Preimplantation genetic diagnosis
It is believed that genetic diseases are growing rapidly all over the world. Nevertheless, it is important to know that the number of diseases does not increase, but diagnostic capabilities become much more accessible, as well as new genetic diseases, are detected. Possibility to specify the name of the disease sometimes provides the family an opportunity to choose a specific method of treatment, but in most cases, it is only able to clarify the prognosis or anticipate the possibility of disease complications. Until now, even if the parents knew about the increased risk of genetic diseases for their offspring, it was not possible to avoid it. The earliest diagnosis for the child was possible to define during prenatal diagnostics, and if the diagnosis has been confirmed, the family faced a serious choice – to terminate the pregnancy or save, knowing that the baby will not be born healthy. Both of these decisions are complex and emotionally difficult to be accepted.
Currently, a method that allows to carry out genetic analysis of embryos before their implantation into the uterine cavity has become available in Latvia, thus avoiding the risk of certain genetic abnormalities in the offspring. This method is called preimplantation genetic diagnosis (PGD).
PGD method is being offered to families who have a high risk of genetic abnormalities in offspring, as well as if the disease-causing mutations was identified. For the family in which the child was born with a genetic disorder there are many unanswered questions. It is difficult to understand how is it possible for two healthy parents to have a baby with a genetic disease; it is not clear how high is the risk of disease for the future children in this family, and how these risks can be minimized.
To understand how genetic diseases are inherited, it should be remembered that at the moment of fusion of gametes child receives two full sets of genetic information – one from mom and one from dad. This information also brings errors (mutations), but most often, they do not affect the child’s development, and the person does not feel their presence during his lifetime because they are inherited from only one parent. Some of the mutations are lighter, the other – more severe; some manifest themselves in adulthood, the other – even before birth.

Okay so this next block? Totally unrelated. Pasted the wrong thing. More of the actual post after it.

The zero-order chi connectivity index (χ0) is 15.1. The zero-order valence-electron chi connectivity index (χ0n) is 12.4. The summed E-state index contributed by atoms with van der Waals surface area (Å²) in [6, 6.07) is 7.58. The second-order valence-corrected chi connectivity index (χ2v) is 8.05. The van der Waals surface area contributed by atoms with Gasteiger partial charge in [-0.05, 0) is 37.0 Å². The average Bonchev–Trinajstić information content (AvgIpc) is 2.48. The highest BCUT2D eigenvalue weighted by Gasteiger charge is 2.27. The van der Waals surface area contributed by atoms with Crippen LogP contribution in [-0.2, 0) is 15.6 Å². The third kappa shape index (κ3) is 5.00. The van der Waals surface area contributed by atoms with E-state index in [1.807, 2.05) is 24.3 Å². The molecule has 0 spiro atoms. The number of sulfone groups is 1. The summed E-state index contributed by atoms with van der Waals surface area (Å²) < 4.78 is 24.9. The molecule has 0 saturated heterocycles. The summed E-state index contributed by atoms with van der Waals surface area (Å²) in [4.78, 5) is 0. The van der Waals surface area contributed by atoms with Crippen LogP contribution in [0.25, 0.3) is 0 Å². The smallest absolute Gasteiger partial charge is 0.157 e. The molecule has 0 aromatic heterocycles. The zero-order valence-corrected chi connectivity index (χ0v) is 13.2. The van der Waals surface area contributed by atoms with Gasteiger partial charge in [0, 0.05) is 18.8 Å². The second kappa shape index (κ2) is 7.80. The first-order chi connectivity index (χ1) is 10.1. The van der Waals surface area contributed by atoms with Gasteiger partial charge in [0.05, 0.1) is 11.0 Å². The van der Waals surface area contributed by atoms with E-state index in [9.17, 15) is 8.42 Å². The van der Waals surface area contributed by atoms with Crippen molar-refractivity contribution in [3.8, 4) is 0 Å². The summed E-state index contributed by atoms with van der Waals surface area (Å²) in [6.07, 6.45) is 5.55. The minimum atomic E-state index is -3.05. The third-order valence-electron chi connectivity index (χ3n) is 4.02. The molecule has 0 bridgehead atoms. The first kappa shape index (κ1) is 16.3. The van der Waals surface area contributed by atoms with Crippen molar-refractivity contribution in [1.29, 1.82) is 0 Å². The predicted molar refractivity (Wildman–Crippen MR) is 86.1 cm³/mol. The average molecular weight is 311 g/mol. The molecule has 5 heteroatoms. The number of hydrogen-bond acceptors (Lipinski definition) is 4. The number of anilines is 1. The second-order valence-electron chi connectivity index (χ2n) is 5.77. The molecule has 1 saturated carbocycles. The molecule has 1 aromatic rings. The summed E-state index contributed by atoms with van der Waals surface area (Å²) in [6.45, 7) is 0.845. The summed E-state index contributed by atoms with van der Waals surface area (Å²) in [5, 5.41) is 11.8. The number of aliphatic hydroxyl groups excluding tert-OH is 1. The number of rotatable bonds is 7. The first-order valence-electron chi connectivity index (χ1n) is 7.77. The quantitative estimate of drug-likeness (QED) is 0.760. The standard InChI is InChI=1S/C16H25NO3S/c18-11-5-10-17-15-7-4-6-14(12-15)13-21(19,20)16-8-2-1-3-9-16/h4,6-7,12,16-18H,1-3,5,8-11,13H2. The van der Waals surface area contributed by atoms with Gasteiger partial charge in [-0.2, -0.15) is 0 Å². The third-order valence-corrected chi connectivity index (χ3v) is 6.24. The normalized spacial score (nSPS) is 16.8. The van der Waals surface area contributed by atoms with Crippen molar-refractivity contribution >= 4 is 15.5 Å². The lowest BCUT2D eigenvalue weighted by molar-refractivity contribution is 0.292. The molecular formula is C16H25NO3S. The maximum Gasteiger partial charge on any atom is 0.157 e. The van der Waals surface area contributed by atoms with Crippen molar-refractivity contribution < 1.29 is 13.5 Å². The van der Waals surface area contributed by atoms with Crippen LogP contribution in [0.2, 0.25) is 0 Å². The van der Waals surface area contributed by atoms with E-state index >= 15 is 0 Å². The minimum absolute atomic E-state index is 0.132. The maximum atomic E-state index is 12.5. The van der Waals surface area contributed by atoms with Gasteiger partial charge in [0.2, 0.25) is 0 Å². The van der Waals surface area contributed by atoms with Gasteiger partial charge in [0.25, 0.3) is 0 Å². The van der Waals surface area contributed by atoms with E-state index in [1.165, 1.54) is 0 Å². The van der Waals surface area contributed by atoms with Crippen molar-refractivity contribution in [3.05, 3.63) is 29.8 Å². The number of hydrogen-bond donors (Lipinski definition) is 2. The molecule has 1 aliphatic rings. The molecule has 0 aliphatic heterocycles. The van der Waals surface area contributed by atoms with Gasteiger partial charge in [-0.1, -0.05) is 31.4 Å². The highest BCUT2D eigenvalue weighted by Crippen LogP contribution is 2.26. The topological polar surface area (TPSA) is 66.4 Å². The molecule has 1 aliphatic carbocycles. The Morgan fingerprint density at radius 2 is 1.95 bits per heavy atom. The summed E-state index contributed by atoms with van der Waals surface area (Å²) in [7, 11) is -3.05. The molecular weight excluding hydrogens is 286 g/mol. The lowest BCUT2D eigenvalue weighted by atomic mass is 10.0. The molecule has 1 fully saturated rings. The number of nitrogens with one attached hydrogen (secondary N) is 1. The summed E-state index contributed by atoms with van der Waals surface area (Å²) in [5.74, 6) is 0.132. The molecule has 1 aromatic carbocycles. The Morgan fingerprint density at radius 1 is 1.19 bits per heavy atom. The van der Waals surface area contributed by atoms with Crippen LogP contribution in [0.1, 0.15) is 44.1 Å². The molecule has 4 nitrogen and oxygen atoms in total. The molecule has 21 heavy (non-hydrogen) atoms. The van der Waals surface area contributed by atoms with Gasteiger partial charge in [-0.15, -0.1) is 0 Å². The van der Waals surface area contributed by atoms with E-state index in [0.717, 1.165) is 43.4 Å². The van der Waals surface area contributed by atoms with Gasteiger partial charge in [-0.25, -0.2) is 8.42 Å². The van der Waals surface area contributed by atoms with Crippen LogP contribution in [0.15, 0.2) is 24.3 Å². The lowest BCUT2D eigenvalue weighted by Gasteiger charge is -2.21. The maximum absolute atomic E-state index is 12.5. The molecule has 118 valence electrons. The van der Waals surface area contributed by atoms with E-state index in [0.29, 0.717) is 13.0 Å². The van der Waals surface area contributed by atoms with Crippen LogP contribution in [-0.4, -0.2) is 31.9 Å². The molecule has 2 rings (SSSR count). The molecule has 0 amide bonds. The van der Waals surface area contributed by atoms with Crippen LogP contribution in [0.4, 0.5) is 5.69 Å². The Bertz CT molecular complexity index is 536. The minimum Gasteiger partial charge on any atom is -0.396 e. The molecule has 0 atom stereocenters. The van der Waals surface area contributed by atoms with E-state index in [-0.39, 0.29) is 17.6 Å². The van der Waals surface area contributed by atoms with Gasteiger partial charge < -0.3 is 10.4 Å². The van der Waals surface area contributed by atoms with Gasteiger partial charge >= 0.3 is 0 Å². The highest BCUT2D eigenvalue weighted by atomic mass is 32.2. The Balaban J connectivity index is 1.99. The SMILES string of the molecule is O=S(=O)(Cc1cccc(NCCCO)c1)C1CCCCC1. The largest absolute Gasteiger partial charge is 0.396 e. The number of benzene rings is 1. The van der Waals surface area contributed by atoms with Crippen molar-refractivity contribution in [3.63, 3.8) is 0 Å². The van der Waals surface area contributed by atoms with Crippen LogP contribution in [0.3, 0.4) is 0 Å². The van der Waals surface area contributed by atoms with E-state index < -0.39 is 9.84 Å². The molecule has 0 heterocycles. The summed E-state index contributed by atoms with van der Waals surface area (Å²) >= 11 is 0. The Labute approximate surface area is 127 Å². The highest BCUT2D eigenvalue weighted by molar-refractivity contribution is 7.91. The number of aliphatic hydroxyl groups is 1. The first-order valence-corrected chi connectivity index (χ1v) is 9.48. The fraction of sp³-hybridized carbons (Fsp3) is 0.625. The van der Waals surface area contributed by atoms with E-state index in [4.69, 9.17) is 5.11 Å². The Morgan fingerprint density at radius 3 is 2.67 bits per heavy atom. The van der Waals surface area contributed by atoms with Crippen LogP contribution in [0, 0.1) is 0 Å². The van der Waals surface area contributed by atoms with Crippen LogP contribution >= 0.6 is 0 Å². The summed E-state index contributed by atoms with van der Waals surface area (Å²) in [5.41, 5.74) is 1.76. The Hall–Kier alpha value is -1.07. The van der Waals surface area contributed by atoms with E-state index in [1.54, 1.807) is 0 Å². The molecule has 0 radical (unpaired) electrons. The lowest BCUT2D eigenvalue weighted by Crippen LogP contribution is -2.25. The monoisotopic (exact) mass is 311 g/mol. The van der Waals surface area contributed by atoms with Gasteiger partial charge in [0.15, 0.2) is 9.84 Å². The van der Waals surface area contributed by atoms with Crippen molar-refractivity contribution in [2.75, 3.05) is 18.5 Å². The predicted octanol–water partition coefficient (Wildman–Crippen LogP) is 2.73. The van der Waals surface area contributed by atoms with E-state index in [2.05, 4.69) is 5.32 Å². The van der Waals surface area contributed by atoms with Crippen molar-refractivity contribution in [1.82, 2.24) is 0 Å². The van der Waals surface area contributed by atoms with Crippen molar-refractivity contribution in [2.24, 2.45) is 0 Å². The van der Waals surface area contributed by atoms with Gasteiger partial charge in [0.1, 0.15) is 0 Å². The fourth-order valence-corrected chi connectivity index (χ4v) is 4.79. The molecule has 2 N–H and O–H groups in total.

If, without knowing it, healthy parents are the carriers of a mutation in one specific gene (to anticipate this situation is almost impossible because of the huge number of genes, and the health of the carriers of a mutation is usually not changed), the child may inherit the mutation from both parents. In that case, he receives one of the so-called recessive genetic diseases.
Recessive diseases can be found separately comparatively rare, but all together they make up a significant part of all genetic disorders. In any group of people, some recessive disorders are more common, others – quite rare. The most common recessive disorders in Latvia are cystic fibrosis, phenylketonuria, recessive hearing loss, Alpha-1 antitrypsin deficiency and spinal muscular atrophy. In the case of recessive disease, the risk to inherit this disease for the next child is 25%.
Sometimes a mutation is so strong that it can cause disease in an individual, which inherited only one copy. Such diseases are called dominant. Often, when a child is born with this disease, by researching the parents carefully, the same pathology can also be detected in one of them. However, a manifestation of the same disease can vary significantly in parents and children, affecting the duration and quality of life. If one of the parents has a dominant disease, the risk of inheriting it for the offspring is 50%. The most common dominant diseases in Latvia are Neurofibromatosis, Tuberous sclerosis, Achondroplasia, Alagille syndrome, Huntington’s Chorea, and others.
PGD method is also used in the case of genetic diseases in which there is a high risk of pathology exactly in the offspring of a particular sex. However, in such cases it is possible to make rather simple analysis, checking the chromosomes of the embryo (preimplantation genetic screening – PGS) and placing in the uterine cavity the embryo, whose sex has no risk of genetic abnormalities. Such diseases are, for example, haemophilia A and B, Duchenne and Becker muscular dystrophy, Fragile X chromosome syndrome and X-linked mental retardation.
How does this happen?
To make it possible to carry out PGD analysis, after the family received genetic counseling, blood for DNA research is collected from parents and some other family member. This stage can last up to 6 months. During that period, method of embryo cells analysis is developed individually for each family.
On the fifth day after the procedure of artificial insemination, a few cells are taken from the embryo, and the embryo undergoes vitrification (freezing). Taking cells from the embryo on the fifth day of life does not reduce the potential for its future development. The result of the analysis shows which of the embryos have inherited the mutation (-s), allowing to choose healthy ones. Additionally, preimplantation genetic screening (PGS) is carried out to ensure that the cells of the embryo placed in the uterine cavity contain a normal number of chromosomes. After carrying out this analysis, one healthy embryo is placed into the uterus to avoid the risk of twin pregnancy. If the result of the analysis showed that the family has a few healthy embryos, they will be frozen (vitrificated) and then can wait for their parents for 10 years.
If you suspect you are carriers of any genetic disease and would like to know more about IVF + PGS, contact IVF Riga Clinic for more information.